The statue of Mao in Nanjiecun doesn’t suffer from that defect. Coming from those who knew the importance of the politics, of the necessity of a Communist Party, of the necessity of a revolutionary ideology, all these attributes are represented in the statue itself in a very simple and almost unobtrusive manner, but there nonetheless, – and that’s the star on the cap he holds in his hand.

The Red Star

The Red Star

As I’ve written in a number of posts about the Albanian lapidars (such as the mosaic on the Historical Museum, the mosaic of Bestrove, the Durres monument to the anti-Fascist struggle, amongst others) where the star has often been the target of the fascists and reactionaries – eradicate that and they think they can eradicate Communist politics. So including it in a ‘new’ monument the people of Nanjiecun made their own political statement.

That political statement was made even stronger with the addition of the four portraits of the Marxist ‘Greats’. Whether whoever designed the layout of the square considered how it would look when completed what we have now is a history of the development of Marxism thought through; successes and failures; revolutions and counter-revolutions; twists and turns; suffering and sacrifice; elation and despair, to arrive at where we are now with Maoism being the pinnacle of the development of the revolutionary theory of the working class. We are not in a situation that we would have wished just over a hundred years after the October Revolution of 1917 but we are where we are. At least the revolutionary theory has moved forward. Whether we make the most use of all that history is another matter.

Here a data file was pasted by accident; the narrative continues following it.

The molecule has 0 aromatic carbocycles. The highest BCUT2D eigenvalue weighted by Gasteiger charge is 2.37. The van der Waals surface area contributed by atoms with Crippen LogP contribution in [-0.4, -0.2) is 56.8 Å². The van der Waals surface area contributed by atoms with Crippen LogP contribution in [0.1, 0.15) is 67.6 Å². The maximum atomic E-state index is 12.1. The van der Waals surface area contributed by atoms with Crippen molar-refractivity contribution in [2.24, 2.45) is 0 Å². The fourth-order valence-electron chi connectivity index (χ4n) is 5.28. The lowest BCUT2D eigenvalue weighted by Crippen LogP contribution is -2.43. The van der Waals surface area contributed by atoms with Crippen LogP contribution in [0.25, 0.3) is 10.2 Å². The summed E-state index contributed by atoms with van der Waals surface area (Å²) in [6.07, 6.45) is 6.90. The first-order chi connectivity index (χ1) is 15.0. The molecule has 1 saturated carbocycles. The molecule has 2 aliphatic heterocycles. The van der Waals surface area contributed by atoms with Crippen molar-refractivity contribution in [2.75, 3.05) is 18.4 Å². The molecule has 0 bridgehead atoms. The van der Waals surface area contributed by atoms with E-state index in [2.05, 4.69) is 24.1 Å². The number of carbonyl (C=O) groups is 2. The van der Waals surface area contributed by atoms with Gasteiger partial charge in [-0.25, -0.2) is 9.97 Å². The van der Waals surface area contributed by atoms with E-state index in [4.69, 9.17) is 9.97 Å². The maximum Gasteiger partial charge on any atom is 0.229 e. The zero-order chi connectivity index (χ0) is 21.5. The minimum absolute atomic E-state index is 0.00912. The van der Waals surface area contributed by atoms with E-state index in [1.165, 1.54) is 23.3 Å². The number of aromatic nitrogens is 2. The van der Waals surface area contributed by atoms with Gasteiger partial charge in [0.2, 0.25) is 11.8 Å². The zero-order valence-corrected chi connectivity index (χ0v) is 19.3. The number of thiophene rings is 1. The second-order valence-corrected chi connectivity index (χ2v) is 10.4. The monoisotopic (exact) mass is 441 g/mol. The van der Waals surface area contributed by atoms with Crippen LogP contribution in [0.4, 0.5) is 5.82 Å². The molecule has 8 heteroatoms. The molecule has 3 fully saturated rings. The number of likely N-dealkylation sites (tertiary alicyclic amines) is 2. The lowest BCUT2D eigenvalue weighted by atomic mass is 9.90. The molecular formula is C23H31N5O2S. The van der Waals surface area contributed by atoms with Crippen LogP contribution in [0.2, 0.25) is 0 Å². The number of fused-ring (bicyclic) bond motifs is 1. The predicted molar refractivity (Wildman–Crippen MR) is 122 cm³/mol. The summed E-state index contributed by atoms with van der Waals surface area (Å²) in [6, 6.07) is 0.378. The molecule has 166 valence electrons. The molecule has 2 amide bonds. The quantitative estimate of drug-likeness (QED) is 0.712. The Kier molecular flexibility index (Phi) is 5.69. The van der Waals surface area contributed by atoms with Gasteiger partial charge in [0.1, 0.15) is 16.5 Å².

In a sense the statue and portraits in The East is Red Square are in a bit of a time warp – that of the Great Proletarian Cultural Revolution. Mao’s image is of what he would have looked like in the mid 1960s and the paintings of the four Marxists are almost exact copies of the coloured posters that were available throughout the world from the late 1960s until the counter-revolutionary coup of Deng and his goons after the death of the Chairman in September 1976.

JV Stalin

JV Stalin